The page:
It’s safe to say that these are divisive times, and public figures will seize any opportunity to catalog their opponents’ flaws. But, contrary to popular belief, scientists say intellectual humility is not the sole property of any one political party. A report published today in the Personality and Social Psychology Bulletin finds that Democrats and Republicans are equally willing to admit when they’re wrong, and that the same is true for religious and non-religious people.

The paper’s authors define intellectual humility as “recognizing that a particular personal belief may be fallible, accompanied by an appropriate attentiveness to limitations in the evidentiary basis of that belief and to one's own limitations in obtaining and evaluating relevant information.”

Now, in plain English: Intellectual humility boils down to openness and flexibility in the face of new information.

We all like to think we're reasonable people, and that it’s the other side that has a problem with the truth. To put this idea to the test, researchers conducted a series of online studies. They recruited 300 volunteers (110 men, 190 women) between the ages of 18 and 71, both progressive and conservative, religious and non-religious.

One experiment required the volunteers to read an essay about religion, then rate the author’s character. Intellectually rigid people who disagreed with the content of the essay were more likely to disparage the author’s morality, honesty, competence, and warmth. Humbler folks were less likely to judge an author whose work conflicted with their beliefs.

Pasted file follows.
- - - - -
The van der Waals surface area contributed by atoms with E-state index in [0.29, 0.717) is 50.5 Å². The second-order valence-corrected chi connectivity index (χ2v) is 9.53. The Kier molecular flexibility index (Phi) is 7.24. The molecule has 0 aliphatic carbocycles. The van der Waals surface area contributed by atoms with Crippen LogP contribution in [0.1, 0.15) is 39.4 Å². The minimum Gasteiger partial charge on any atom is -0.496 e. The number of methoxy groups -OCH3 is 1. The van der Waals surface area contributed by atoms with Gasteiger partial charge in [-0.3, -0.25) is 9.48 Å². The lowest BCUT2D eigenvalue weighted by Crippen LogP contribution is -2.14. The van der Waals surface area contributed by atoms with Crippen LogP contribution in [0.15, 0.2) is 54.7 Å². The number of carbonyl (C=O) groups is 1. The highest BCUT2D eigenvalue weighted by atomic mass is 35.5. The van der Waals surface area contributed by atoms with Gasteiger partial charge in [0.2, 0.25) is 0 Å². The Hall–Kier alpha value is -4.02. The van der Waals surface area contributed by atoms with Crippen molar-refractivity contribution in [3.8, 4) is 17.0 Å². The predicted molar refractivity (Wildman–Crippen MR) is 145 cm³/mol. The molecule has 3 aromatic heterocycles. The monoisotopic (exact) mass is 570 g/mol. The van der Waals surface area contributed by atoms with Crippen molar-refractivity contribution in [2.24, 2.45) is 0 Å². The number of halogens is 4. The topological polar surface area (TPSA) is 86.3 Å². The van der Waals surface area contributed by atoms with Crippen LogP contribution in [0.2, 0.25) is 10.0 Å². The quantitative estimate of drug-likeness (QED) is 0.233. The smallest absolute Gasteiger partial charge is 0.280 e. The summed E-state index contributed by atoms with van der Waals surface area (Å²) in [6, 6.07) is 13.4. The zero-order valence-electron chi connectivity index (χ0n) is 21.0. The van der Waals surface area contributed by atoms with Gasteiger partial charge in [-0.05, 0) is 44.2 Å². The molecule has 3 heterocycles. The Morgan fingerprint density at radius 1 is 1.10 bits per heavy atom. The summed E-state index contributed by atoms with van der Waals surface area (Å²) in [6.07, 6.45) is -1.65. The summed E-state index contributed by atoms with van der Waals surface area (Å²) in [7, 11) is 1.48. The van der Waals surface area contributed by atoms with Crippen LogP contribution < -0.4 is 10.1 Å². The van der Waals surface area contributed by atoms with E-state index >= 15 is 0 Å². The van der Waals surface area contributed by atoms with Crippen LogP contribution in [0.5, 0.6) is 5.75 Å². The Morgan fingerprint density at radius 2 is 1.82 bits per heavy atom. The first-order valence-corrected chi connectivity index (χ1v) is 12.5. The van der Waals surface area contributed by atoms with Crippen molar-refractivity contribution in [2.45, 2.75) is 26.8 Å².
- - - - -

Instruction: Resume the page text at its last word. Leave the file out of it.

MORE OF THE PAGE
A second challenge tested volunteers’ ability to sort out facts from fiction by reading an article about flossing. The results showed that people with greater intellectual flexibility were, unsurprisingly, better at identifying the true statements.

In another experiment, the volunteers were asked whether they’d vote for a politician whose views changed over time. Intellectually humble people from both parties said they’d still vote for a flip-flopper. Democrats as a whole and intellectually humble Republicans were less likely to criticize politicians for shifting their positions.

Lead author Mark Leary of Duke University said the findings are good news, and that intellectual humility can, and should, be learned.

“Not being afraid of being wrong—that’s a value, and I think it is a value we could promote,” Leary said in a statement. “I think if everyone was a bit more intellectually humble we’d all get along better, we’d be less frustrated with each other.”